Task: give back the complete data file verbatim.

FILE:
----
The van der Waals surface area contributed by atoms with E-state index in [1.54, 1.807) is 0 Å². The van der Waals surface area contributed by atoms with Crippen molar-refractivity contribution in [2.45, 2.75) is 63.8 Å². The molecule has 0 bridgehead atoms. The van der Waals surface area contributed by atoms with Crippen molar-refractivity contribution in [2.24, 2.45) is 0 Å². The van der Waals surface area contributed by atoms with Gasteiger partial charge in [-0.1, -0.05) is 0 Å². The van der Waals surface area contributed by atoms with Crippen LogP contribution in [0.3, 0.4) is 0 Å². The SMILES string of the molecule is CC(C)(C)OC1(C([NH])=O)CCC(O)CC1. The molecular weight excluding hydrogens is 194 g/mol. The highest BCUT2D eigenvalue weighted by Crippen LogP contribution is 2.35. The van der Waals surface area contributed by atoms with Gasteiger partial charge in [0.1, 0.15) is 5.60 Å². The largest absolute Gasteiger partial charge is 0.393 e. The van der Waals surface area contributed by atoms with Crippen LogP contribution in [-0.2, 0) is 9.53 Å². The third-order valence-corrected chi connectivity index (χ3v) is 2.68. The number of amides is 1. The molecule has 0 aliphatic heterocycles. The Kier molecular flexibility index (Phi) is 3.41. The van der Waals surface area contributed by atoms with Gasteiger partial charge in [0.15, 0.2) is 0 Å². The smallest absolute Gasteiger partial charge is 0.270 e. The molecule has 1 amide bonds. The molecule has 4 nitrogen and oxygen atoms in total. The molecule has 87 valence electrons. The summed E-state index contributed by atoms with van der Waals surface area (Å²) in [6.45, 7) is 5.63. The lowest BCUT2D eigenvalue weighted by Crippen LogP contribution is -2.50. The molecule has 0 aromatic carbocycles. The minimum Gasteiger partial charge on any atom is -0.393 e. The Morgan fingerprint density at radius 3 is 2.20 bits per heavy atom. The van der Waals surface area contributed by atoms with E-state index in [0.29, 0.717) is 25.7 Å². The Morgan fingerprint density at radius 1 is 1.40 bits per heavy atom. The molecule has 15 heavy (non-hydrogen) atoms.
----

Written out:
The van der Waals surface area contributed by atoms with E-state index in [1.54, 1.807) is 0 Å². The van der Waals surface area contributed by atoms with Crippen molar-refractivity contribution in [2.45, 2.75) is 63.8 Å². The molecule has 0 bridgehead atoms. The van der Waals surface area contributed by atoms with Crippen molar-refractivity contribution in [2.24, 2.45) is 0 Å². The van der Waals surface area contributed by atoms with Gasteiger partial charge in [-0.1, -0.05) is 0 Å². The van der Waals surface area contributed by atoms with Crippen LogP contribution in [0.3, 0.4) is 0 Å². The SMILES string of the molecule is CC(C)(C)OC1(C([NH])=O)CCC(O)CC1. The molecular weight excluding hydrogens is 194 g/mol. The highest BCUT2D eigenvalue weighted by Crippen LogP contribution is 2.35. The van der Waals surface area contributed by atoms with Gasteiger partial charge in [0.1, 0.15) is 5.60 Å². The largest absolute Gasteiger partial charge is 0.393 e. The van der Waals surface area contributed by atoms with Crippen LogP contribution in [-0.2, 0) is 9.53 Å². The third-order valence-corrected chi connectivity index (χ3v) is 2.68. The number of amides is 1. The molecule has 0 aliphatic heterocycles. The Kier molecular flexibility index (Phi) is 3.41. The van der Waals surface area contributed by atoms with Gasteiger partial charge in [0.15, 0.2) is 0 Å². The smallest absolute Gasteiger partial charge is 0.270 e. The molecule has 1 amide bonds. The molecule has 4 nitrogen and oxygen atoms in total. The molecule has 87 valence electrons. The summed E-state index contributed by atoms with van der Waals surface area (Å²) in [6.45, 7) is 5.63. The lowest BCUT2D eigenvalue weighted by Crippen LogP contribution is -2.50. The molecule has 0 aromatic carbocycles. The minimum Gasteiger partial charge on any atom is -0.393 e. The Morgan fingerprint density at radius 3 is 2.20 bits per heavy atom. The van der Waals surface area contributed by atoms with E-state index in [0.29, 0.717) is 25.7 Å². The Morgan fingerprint density at radius 1 is 1.40 bits per heavy atom. The molecule has 15 heavy (non-hydrogen) atoms.